Prodigal poet

Katz Portrait_thumb.jpg

“As much as I recognize the value of poetry,” confessed poet and award-winning Sextus Propertius translator Vincent Katz, AB’82, at last Thursday’s Poem Present talk, “it is hard for me to believe in it.” Titled The Poet’s Fate, Katz’s lecture—part poetry reading, part autobiographical snapshot—confronted the psychological realities of being a poet in a society that often views the art as a “marginal occupation.” Sampling from his own pieces as well as those of influences such as Frank O’Hara and Allen Ginsberg, Katz took the Rosenwald 405 audience through his development as a writer and translator.

The son of painter Alex Katz, he recounted a bohemian ’60s childhood, when the Beatles’ “Sgt. Pepper’s Lonely Hearts Club Band” and the “subliminal force” of his father’s paintings laid the groundwork for his later work as a poet, musician, curator, and translator. Katz even shared the first short poem he’d ever written: “I catch a cricket and a grasshopper in the same hand.”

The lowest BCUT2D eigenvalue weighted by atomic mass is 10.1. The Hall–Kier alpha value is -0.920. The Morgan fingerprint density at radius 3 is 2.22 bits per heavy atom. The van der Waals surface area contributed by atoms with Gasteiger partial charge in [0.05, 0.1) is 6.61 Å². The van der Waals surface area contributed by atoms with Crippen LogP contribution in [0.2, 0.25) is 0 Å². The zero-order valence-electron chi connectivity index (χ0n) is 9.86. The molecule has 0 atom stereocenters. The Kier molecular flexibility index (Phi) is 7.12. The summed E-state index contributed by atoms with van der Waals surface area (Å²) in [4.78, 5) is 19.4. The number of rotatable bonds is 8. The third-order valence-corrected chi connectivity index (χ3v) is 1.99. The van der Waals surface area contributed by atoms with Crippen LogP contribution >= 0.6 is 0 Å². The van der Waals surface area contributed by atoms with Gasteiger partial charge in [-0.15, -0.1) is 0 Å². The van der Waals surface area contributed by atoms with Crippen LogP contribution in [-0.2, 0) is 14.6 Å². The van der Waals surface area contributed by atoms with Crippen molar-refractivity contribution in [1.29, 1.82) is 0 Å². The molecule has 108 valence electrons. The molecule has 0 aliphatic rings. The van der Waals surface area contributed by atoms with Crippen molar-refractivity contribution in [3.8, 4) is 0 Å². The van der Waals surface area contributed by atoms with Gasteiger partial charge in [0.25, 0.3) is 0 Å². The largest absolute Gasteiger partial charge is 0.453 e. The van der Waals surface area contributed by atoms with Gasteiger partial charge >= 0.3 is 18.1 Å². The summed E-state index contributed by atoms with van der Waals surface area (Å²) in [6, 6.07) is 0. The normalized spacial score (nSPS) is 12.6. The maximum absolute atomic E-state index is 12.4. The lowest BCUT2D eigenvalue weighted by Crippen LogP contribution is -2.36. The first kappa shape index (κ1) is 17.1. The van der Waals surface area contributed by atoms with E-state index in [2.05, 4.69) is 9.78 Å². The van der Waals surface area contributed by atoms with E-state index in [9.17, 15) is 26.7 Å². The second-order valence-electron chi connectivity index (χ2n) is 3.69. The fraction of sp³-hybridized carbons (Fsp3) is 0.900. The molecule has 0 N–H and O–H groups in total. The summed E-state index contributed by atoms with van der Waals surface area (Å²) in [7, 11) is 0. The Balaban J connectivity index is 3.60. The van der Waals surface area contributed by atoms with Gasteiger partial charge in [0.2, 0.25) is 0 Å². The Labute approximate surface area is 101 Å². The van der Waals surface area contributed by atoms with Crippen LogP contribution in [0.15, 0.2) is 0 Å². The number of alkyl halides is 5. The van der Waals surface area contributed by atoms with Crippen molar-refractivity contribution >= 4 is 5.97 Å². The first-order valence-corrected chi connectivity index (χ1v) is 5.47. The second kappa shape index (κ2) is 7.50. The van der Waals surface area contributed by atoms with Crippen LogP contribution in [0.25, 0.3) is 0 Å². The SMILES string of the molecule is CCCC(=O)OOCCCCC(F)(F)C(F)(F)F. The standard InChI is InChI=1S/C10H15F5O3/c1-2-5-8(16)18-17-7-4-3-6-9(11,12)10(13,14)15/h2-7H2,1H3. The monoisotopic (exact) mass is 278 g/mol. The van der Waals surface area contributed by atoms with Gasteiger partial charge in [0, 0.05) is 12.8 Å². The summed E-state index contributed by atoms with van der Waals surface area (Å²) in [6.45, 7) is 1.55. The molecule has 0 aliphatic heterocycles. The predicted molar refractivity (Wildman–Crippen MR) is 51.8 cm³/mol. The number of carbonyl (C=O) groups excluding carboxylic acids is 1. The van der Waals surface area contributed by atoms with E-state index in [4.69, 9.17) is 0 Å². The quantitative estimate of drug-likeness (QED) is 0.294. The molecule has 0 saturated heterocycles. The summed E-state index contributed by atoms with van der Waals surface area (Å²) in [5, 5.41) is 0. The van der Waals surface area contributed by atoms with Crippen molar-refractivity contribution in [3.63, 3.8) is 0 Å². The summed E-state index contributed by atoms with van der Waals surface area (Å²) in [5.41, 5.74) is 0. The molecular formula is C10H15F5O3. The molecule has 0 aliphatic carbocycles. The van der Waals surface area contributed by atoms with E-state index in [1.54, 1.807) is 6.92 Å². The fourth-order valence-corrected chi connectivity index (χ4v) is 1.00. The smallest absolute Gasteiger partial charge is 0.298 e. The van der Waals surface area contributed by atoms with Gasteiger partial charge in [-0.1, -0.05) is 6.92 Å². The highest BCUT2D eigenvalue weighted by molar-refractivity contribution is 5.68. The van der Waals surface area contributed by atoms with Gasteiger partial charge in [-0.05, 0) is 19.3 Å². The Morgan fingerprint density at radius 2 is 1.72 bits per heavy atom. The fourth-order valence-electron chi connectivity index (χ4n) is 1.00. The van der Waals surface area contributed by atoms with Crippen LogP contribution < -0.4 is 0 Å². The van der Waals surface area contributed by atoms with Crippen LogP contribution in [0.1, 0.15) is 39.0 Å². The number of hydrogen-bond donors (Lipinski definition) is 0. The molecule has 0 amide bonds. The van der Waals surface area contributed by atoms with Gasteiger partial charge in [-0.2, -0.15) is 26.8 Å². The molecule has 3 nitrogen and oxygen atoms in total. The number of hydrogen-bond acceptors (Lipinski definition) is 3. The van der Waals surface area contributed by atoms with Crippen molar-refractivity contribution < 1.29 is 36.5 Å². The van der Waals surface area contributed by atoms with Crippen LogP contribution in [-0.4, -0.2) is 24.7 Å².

Sipping tea, he described himself as a prodigal son of poetry who had ventured into translation, curating, editing, and other endeavors yet always returned, whether adapting the elegies of Propertius for a contemporary audience or pairing his own lines with the work of visual artists. For all its challenges, he mused, “poetry fills a need” to unlock the power of language. In writing poetry, Katz believes in getting it right the first time. “Only once,” he claimed, “have I successfully edited a poem into being.”

Although he still finds it difficult to say “I’m a poet” to anyone other than close friends, Katz cited the craft as his defense against the world, “a cushion from negative things.” His parting thought on the poet’s destiny: “You don’t find your fate, it finds you.”


Photo: Vincent Katz © Vivien Bittencourt.

February 10, 2006